Brahms (1833-97) - Violin Concerto
young Brahms taught violin, piano and even composition, but by his late
teens had to supplement his income playing piano in theatres, dances -
and even prostitute-infested taverns. In one such iniquitous dive the Violin
Concerto's story began, when the youngster's playing so impressed Eduard
Reményi, an exiled Hungarian violinist, that he employed Brahms
as his accompanist, and eventually introduced him to Joachim.
compositions prompted Joachim to introduce him to Liszt and Schumann, and
by 1856, as Princesse Frederike's piano tutor, Brahms had a cushy job leaving
lots of time for composition. In 1860, for signing that infamous “manifesto”
opposing the “new music” of Liszt et al., he was branded a reactionary.
Unjustly, as Brahms was comparably progressive. Working from established
tradition, he married architecturally expanded classical forms with passionate
expression, a “missing link” between early Romanticism and the Wagner school
which in the chain might have made musical evolution more logically inevitable.
the First Piano Concerto (1859), German Requiem (1868), and
1 and 2 (1876/7), the Violin Concerto (1878) was written
for, with the invaluable advice of, and (probably) inspired by Joachim,
who furnished the sympathetic cadenza. Brahms, having tried “symphonising”
the form with his First Piano Concerto and poised to succeed gloriously
with the Second (1881), planned the Violin Concerto in four
movements. In a typically self-denigrating letter to Joachim, he reported,
“The two middle movements have fallen through. Naturally they were the
best ones. However, I have substituted a feeble adagio.” Remember that
as you listen!
conducted the première, given by Joachim on New Year's Day 1879.
Not an instant success, only Joachim's unstinting championship kept it
off the musical scrapheap. Karl Geringer, Brahms' biographer, finding a
kindred spirit of the Second Symphony, compares the first movement
with that of Beethoven's concerto. Really, though, it encapsulates Brahms'
ethos: music for the most expressive instrument, incredibly lyrical and
passionate (Brahms as dry as dust? Poppycock!), yet unprecedentedly strong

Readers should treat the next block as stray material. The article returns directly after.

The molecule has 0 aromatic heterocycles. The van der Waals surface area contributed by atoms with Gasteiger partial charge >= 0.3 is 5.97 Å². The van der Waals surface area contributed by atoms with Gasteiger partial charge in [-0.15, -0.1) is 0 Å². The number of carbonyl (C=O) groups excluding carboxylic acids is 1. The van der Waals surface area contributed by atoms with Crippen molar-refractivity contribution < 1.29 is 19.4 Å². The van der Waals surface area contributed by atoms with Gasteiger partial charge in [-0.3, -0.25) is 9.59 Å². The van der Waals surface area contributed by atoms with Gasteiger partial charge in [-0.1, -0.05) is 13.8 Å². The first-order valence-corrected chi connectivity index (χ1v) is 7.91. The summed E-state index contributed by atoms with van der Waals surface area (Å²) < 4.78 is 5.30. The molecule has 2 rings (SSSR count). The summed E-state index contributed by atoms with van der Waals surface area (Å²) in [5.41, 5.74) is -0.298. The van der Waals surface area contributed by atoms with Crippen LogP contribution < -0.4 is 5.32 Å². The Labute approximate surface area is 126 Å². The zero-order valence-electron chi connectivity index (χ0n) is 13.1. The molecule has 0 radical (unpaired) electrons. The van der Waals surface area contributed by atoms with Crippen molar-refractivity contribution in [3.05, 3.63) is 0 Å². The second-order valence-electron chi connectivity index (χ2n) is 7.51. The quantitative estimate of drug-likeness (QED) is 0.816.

and formally complex. Whether sat back basking, or leant forward studying,
you derive endless enjoyment.
Allegro ma non troppo: Brahms' remark concerning Bruckner's “symphonic
boa-constrictors” was presumably humorous, being far more apposite to this
movement. Classical composers keep sonata-form development tidily subsequent
to exposition. Brahms doesn't. He expands the “orchestral introduction”,
immediately stating and developing the fertile first subject, establishing
a pervasive creative flux. Two “markers”, descending woodwind chords and
a martial figure, first heard announcing the soloist, aid structural legibility.
The woodwind chords herald both exposition and recapitulation of the second
subject, lyrical ripples against the first's rollers. The soloist uses
the martial figure to launch the “proper” development. Blended into the
recapitulation, unmarked, this starts (I think) where the violin carries
the first subject into the stratosphere. The cadenza, like a Bach partita
in its violinistic polyphony, needs no marker!
Adagio: comprises rhapsodic variations on a lullaby for solo oboe over
horns and woodwind. The first variation ends in a dissonant episode tailed
by a curiously angular phrase on flute. This is re-used near the end, adding
spice and a feeling of “arch” structure. At the centre, an apparently new
theme is heard briefly, as ardent emotions alternately ebb and flow. The
original tune reappears, now a duet between the oboe and soloist. There
is a particularly delightful touch as the music settles onto a “final”
chord: woodwind nudge the violin to one further blissful comment before,
reluctantly, letting the movement end.
Allegro giocoso, ma no troppo vivace: The key word is “giocoso” (“jocular”)!
The soloist nips in first, tossing his jaunty theme to the orchestra. Countersubject
and main subject reprise suggest a classical rondo, except that here a
development section begins, so it's a sonata. But wait! After some first
subject “development”, isn't that a third theme? Maybe it's a rondo after
all. No - the second subject gets re-jigged, then the soloist elaborates
the first: not quite rondo or sonata! There's more: a forceful orchestral
statement of the first subject, with solo interjections, primes a cadenza.
The violin starts, to find the orchestra sneaking in. The violin joins
the “coda”, which unexpectedly suspends. The soloist tries again, but the
orchestra rudely interrupts with a marching rhythm. Ruefully, the violin
adds a merry first subject variant, and off they go (again) into the coda.
Genuinely, this time, because the second subject gets involved. As the
soloist relaxes on a first subject fragment, several loud chords emphatically
conclude an archetypical concerto “battle”.
© Paul Serotsky
29, Carr Street,
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